‘Politics of display—leaders appearing on TV, doing road shows—is not helping build the party organisation’.

New Delhi: A series of informal meetings between top state leaders from West Bengal BJP that took place in the last week of December in Kolkata has brought out the problems that the party is facing in the state. These include lack of organizational capacity in majority of districts, missing booth infrastructure, the habit of senior leaders to focus on damaging each other rather than the ruling TMC and the anger among the mid- and lower-level party workers over the indiscriminate joining of TMC leaders into the BJP.
These challenges, according to people who were present during these deliberations, have been shared with Home minister Amit Shah by the state leadership as they do not want to be held responsible in the future for a possible poll debacle in May when the state goes to poll.
According to a senior leader who was present in the meeting, the party “would not even win” 100 seats if these challenges are not tackled urgently.
“The focus of the top state leadership is mostly on doing road shows that gather media attention, which makes them a ‘big’ leader and leads to stone pelting from the TMC cadre, but such politics of ‘display’ is not helping in building the organization. In many places we do not have enough cadre to manage the booth, yet our leaders are more focused on appearing on TV and doing road shows and securing a position for them in the national and state committee,” a senior BJP leader, who is among the top five state leaders, is understood to have told his colleagues while expressing his anguish over the focus of his colleagues on “display” politics rather than going to districts and building organization.
According to inputs gathered by The Sunday Guardian, another top leader had raised the “handicap” that the BJP was facing when it comes to Muslim votes. The leader categorically said that unless a “moderate” number of Muslim voters support the BJP, the party’s bid to upstage the TMC would become very difficult, if not impossible.
The concern raised by this leader is probably derived from the fact that West Bengal has the largest share of Muslim population in India after Jammu and Kashmir and Assam. As per the 2011 census, Muslims accounted for 27% of the total state population. As per data, the Muslim population is not uniformly distributed in the state. The Muslim voters are present in large numbers in Central, North and South Bengal. The two Muslim majority districts, Murshidabad (66% Muslim population) and Maldah (51%), are in the Central and North Bengal regions, respectively. Almost 50% of the population in Uttar Dinajpur that lies in North Bengal is Muslim. However, the Muslim voters have little presence in the hills and Jangalmahal regions.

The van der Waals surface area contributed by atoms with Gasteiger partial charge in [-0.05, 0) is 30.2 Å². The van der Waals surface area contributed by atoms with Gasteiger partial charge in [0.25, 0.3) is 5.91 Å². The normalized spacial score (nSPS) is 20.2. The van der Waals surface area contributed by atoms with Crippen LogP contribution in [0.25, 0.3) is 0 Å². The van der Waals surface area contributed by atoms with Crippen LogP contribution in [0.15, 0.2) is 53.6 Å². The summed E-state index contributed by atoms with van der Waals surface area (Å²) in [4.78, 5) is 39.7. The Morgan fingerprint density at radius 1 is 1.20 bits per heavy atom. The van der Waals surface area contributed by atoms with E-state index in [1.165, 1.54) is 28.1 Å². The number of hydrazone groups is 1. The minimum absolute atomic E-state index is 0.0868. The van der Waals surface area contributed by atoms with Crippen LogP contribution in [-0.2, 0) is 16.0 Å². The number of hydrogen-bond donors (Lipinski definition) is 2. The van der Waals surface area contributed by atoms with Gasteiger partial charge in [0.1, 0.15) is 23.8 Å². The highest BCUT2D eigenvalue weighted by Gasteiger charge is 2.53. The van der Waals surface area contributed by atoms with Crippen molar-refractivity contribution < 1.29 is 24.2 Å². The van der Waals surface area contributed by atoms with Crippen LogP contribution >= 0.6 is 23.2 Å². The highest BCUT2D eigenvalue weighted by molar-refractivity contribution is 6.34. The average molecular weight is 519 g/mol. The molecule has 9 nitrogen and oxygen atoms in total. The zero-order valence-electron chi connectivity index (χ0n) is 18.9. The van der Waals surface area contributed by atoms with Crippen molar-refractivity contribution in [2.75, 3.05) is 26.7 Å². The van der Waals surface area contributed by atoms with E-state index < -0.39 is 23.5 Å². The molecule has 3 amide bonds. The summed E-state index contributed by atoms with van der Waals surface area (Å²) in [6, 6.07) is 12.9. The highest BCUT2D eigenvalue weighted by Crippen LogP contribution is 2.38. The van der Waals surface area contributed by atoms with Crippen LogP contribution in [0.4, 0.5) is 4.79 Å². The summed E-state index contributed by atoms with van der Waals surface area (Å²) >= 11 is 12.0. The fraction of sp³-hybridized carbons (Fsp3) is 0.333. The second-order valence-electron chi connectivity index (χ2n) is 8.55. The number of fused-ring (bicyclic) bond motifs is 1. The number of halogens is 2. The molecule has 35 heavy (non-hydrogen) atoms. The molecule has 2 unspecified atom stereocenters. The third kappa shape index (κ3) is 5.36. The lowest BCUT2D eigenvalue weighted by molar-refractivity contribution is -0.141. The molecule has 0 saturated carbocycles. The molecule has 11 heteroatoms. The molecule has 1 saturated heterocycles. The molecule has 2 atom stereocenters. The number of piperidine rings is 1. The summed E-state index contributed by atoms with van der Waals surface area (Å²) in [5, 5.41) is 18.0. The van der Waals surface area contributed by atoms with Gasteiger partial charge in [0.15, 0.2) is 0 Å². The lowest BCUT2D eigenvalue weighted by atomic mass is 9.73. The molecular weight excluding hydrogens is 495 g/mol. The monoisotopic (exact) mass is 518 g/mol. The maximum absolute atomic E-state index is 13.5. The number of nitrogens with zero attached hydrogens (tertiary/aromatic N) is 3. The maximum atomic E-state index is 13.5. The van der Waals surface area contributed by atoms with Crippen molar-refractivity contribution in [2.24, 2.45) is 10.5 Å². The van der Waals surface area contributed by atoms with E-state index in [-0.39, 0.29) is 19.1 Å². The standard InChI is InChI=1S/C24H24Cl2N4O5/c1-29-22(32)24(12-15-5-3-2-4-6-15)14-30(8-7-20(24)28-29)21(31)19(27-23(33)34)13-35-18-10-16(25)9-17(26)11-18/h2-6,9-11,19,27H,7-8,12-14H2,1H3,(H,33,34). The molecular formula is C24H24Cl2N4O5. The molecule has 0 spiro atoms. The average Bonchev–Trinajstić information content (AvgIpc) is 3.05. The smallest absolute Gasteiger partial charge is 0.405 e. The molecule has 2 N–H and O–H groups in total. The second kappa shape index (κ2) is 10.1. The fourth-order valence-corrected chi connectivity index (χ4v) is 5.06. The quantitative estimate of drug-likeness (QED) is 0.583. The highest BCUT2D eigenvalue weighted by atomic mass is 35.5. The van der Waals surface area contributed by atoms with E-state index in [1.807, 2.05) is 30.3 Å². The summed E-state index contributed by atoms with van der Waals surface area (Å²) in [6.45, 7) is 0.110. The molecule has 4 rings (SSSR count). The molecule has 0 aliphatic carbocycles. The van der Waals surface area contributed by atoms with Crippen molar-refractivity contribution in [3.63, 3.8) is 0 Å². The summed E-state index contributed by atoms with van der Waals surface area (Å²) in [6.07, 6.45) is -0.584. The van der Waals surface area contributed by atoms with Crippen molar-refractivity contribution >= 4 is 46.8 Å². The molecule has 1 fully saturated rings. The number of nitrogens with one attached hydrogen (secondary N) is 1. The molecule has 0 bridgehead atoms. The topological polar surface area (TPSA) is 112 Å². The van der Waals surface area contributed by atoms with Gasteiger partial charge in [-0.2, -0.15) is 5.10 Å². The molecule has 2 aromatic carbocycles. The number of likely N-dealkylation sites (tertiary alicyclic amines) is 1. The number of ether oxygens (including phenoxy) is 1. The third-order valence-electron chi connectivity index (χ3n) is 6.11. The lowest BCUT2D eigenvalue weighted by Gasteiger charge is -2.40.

This top leader also raised the issues of how the party has stopped focusing on strengthening the organization while just depending on the “Centre’s” help by way of visits of top leaders and the assurance that the elections will be conducted very “strictly” by the Election Commission of India to minimize the possibility of booth capturing and poll related violence.
“The state leadership and other ‘big’ leaders are not concerned about issues like weak and non-existent organization in many districts and the fact that in many districts booth level activity is almost non-existent now. Everyone is focusing on getting a position. We did well in 2019 because we started focusing on booths months before the election; this time such exercise has still not started,” the leader is reported to have said.
He also raised the issue of grievances that he was receiving from mid-level and block level leaders over TMC leaders joining the BJP. These mid-level leaders, according to him, have threatened to “sit at home” if such TMC leaders, who till days ago were harassing them, are taken into the BJP fold.